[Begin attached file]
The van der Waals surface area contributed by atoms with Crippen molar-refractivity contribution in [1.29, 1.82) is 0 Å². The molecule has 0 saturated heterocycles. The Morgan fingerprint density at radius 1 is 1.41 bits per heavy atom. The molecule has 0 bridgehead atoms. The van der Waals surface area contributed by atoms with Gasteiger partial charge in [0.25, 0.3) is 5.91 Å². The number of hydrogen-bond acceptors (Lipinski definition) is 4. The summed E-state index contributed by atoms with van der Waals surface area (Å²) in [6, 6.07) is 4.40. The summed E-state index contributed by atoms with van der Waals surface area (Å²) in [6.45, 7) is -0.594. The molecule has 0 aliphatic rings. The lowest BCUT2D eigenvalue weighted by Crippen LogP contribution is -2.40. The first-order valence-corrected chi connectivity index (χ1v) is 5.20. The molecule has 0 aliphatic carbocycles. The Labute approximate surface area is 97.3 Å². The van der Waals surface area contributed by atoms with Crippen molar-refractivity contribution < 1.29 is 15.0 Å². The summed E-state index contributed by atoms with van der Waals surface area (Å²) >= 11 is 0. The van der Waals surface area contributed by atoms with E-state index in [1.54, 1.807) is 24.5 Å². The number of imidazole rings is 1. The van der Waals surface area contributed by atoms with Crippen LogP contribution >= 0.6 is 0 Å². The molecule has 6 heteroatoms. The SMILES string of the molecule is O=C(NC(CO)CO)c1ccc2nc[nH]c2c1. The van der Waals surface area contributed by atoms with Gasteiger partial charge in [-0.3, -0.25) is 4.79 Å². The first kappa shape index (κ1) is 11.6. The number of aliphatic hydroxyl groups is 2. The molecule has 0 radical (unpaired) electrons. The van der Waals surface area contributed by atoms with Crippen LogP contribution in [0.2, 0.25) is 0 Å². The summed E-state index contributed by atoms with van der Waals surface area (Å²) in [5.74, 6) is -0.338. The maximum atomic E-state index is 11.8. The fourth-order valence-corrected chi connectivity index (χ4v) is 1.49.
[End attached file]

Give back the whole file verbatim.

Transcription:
The van der Waals surface area contributed by atoms with Crippen molar-refractivity contribution in [1.29, 1.82) is 0 Å². The molecule has 0 saturated heterocycles. The Morgan fingerprint density at radius 1 is 1.41 bits per heavy atom. The molecule has 0 bridgehead atoms. The van der Waals surface area contributed by atoms with Gasteiger partial charge in [0.25, 0.3) is 5.91 Å². The number of hydrogen-bond acceptors (Lipinski definition) is 4. The summed E-state index contributed by atoms with van der Waals surface area (Å²) in [6, 6.07) is 4.40. The summed E-state index contributed by atoms with van der Waals surface area (Å²) in [6.45, 7) is -0.594. The molecule has 0 aliphatic rings. The lowest BCUT2D eigenvalue weighted by Crippen LogP contribution is -2.40. The first-order valence-corrected chi connectivity index (χ1v) is 5.20. The molecule has 0 aliphatic carbocycles. The Labute approximate surface area is 97.3 Å². The van der Waals surface area contributed by atoms with Crippen molar-refractivity contribution < 1.29 is 15.0 Å². The summed E-state index contributed by atoms with van der Waals surface area (Å²) >= 11 is 0. The van der Waals surface area contributed by atoms with E-state index in [1.54, 1.807) is 24.5 Å². The number of imidazole rings is 1. The van der Waals surface area contributed by atoms with Crippen LogP contribution >= 0.6 is 0 Å². The molecule has 6 heteroatoms. The SMILES string of the molecule is O=C(NC(CO)CO)c1ccc2nc[nH]c2c1. The van der Waals surface area contributed by atoms with Gasteiger partial charge in [-0.3, -0.25) is 4.79 Å². The first kappa shape index (κ1) is 11.6. The number of aliphatic hydroxyl groups is 2. The molecule has 0 radical (unpaired) electrons. The van der Waals surface area contributed by atoms with Crippen LogP contribution in [0.2, 0.25) is 0 Å². The summed E-state index contributed by atoms with van der Waals surface area (Å²) in [5.74, 6) is -0.338. The maximum atomic E-state index is 11.8. The fourth-order valence-corrected chi connectivity index (χ4v) is 1.49.